How to Boost Energy and Increase Your Productivity
Feeling like you have low energy levels, and therefore decreased productivity is something that affects us all at some time or another. If low energy levels is a chronic problem for you, it’s worth taking a closer look at the factors that impact your energy and how to boost energy.
Those factors include:
- Sleep: A good night’s sleep (7-8 hours) will significantly improve your energy throughout the day.
- Activity: Being sedentary increases feelings of sluggishness and lethargy
- Nutrition: Eating poorly makes you feel poorly. Nutrient dense food and staying hydrated helps with developing and maintaining energy levels.
Improving the above will improve not only how you feel each day, but also your productivity! Productivity generally refers to the ability of an individual, team, or organization to work efficiently within that time in order to maximize output.
With increased stress, comes decreased sleep. Sleep helps our body and brain repair from the physical and mental strains of the day, and it supports our immune system. Factors that have impacted our sleep over the last year especially:
- Work from home
- Less opportunity for physical activity
- Sleep is being interrupted, sleeping later
- Staying up late on social media
To improve your sleep, try your best to stick to a strict sleep-wake cycle. This means staying awake during the day, sleeping at night, and keeping those sleep-wake times consistent. If you can’t fall asleep, try doing something dull—don’t turn to technology (phone or TV). Other things that can help improve your sleep are to make bed as comfortable as possible, keep it tidy and free of clutter. A cooler temperature in your bedroom helps improve quality of sleep–68 degrees is solid. Use black out blinds/curtains, relaxing music can help, and in the mornings, don’t hit snooze! In general, saying “no” to things that don’t align with your priorities, allows you to focus more and stress less whereby you now can get better sleep.
Keeping yourself active throughout the day will boost your energy. In order for our brain to fall asleep, we need to have had activity during the day. When we are sedentary, it tells our brain we are in a more sleep state—hence why you feel sleepy the longer you sit or lie around! Try to get up and move every 25 minutes, whether that’s a quick 2 minute stretch break or a trip to the kitchen for some more water—get up and move!
Sitting more than 2 hours at a time increases your chances for systemic disease. Take a stretch break, go outside, play with your dog or do a little dance. According to JustStand.org, standing 2 more hours a day (even spread out throughout your workday), you’ll burn enough calories to equate having run 10 marathons in a year!
Get some exercise—the CDC recommends 150 minutes of vigorous exercise per week. Being able to find balance and learning to relax through breathing will go a long way to improving sleep and therefore energy levels.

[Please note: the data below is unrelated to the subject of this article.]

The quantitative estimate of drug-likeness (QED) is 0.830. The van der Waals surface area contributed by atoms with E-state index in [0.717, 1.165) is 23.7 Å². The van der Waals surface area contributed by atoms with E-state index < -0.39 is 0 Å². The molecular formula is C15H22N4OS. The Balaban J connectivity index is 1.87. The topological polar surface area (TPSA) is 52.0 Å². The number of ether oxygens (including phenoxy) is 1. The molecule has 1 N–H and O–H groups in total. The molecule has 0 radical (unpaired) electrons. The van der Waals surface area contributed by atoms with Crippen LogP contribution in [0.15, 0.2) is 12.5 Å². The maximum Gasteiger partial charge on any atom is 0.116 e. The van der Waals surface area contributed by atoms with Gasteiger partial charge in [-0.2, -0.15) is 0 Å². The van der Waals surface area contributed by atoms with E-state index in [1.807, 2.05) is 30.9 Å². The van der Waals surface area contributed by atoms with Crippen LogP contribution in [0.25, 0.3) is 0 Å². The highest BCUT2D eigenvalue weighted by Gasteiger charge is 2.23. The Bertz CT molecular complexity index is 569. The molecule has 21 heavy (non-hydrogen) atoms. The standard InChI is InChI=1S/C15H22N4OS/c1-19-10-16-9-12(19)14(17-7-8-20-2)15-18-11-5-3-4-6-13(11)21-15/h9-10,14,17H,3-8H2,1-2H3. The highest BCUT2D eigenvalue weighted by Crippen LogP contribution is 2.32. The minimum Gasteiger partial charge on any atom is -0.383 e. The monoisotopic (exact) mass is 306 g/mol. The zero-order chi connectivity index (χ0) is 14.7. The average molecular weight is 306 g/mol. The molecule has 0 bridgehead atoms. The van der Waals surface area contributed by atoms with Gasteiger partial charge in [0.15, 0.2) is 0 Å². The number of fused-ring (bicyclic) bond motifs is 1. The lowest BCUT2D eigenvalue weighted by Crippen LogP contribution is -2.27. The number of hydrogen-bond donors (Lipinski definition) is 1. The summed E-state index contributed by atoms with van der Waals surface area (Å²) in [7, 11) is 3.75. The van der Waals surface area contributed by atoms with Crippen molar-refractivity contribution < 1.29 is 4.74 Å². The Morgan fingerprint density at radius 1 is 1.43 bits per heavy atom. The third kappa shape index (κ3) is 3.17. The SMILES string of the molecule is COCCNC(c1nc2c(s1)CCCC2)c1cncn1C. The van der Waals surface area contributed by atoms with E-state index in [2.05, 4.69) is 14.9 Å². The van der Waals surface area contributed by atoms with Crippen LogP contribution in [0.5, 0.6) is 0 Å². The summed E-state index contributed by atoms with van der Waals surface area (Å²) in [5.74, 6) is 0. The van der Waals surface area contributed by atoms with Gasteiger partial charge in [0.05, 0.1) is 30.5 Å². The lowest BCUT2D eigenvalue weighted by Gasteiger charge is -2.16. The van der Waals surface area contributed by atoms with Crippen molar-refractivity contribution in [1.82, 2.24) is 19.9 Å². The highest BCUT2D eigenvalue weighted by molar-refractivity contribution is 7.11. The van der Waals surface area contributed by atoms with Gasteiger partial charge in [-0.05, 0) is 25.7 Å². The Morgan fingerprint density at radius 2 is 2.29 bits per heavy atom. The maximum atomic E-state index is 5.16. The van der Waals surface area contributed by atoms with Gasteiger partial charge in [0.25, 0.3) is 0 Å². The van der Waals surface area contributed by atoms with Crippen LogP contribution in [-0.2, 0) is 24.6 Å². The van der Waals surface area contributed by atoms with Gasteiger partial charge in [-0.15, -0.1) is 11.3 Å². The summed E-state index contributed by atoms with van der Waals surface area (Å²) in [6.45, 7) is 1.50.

Make sure you’re drinking enough water throughout the day. According to the U.S. National Academies of Sciences, Engineering, and Medicine, an adequate daily fluid intake is:
- About 15.5 cups (3.7 liters) of fluids a day for men
- About 11.5 cups (2.7 liters) of fluids a day for women
Around 80% of that should be water, the rest comes from other beverages and foods.
Along those same lines, adding more fruits and veggies, and limiting sugar (pay attention to labels), will help improve your energy.
The Unspoken Truth
Consistency in all of these is where people fall short. You know the above exercise and nutrition facts, yet fail to stick to a routine. This may be due to poor nutrition on one day, you don’t workout another day, and you give up.
The above is simple, it’s your consistency that is what matters. Two steps forward, and one step back…is OK! Just keep moving forward!
How to get past quitting before you even get started
Domino Theory- make 1 small change a week. For example, drink water every morning. Put sticky notes up around your house as reminders. Make those little changes, and before you know it, they’ll add up to a huge beneficial shift in your lifestyle.
The excuses you make as to why you quit, are always the excuses you use. YOU are ruining your progress through these excuses.
- “I am too busy to meditate.”
- “I went for walks for 4 mornings, then I couldn’t do it the 5th morning…so I gave up.” How many other times have you done this?
A great first step is accepting where you are now, even if it’s not where you want to be in terms of your goal. When you accept this, you suffer less (accepting with equanimity). You make the best with what you have, and take ownership to make those small changes to get where you want to be. One “bad” day won’t derail you from staying on track.
If you’re interested in learning more about how to boost energy from Dr. Theresa Larson and Jon Macaskill, consider our Mindfulness and Movement Seminar! https://movement-rx.com/mindfulness-movement-rx-for-employees/